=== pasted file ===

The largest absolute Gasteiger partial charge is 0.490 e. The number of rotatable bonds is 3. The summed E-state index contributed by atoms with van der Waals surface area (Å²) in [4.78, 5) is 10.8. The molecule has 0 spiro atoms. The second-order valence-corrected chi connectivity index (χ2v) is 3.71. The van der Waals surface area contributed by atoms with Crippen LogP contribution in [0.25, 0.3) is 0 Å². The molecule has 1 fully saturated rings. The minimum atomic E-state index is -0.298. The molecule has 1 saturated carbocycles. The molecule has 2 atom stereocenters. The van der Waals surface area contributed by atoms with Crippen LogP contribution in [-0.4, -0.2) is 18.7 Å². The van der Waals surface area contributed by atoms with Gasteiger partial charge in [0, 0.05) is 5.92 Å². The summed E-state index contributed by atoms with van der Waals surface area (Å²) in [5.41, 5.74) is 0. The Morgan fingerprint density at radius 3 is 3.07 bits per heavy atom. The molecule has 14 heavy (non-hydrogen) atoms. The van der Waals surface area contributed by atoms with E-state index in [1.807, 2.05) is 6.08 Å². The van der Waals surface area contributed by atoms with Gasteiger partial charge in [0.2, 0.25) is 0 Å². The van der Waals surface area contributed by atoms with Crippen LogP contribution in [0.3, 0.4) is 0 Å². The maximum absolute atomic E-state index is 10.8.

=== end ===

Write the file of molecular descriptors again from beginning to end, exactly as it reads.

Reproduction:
The largest absolute Gasteiger partial charge is 0.490 e. The number of rotatable bonds is 3. The summed E-state index contributed by atoms with van der Waals surface area (Å²) in [4.78, 5) is 10.8. The molecule has 0 spiro atoms. The second-order valence-corrected chi connectivity index (χ2v) is 3.71. The van der Waals surface area contributed by atoms with Crippen LogP contribution in [0.25, 0.3) is 0 Å². The molecule has 1 fully saturated rings. The minimum atomic E-state index is -0.298. The molecule has 1 saturated carbocycles. The molecule has 2 atom stereocenters. The van der Waals surface area contributed by atoms with Crippen LogP contribution in [-0.4, -0.2) is 18.7 Å². The van der Waals surface area contributed by atoms with Gasteiger partial charge in [0, 0.05) is 5.92 Å². The summed E-state index contributed by atoms with van der Waals surface area (Å²) in [5.41, 5.74) is 0. The Morgan fingerprint density at radius 3 is 3.07 bits per heavy atom. The molecule has 14 heavy (non-hydrogen) atoms. The van der Waals surface area contributed by atoms with E-state index in [1.807, 2.05) is 6.08 Å². The van der Waals surface area contributed by atoms with Gasteiger partial charge in [0.2, 0.25) is 0 Å². The van der Waals surface area contributed by atoms with Crippen LogP contribution in [0.3, 0.4) is 0 Å². The maximum absolute atomic E-state index is 10.8.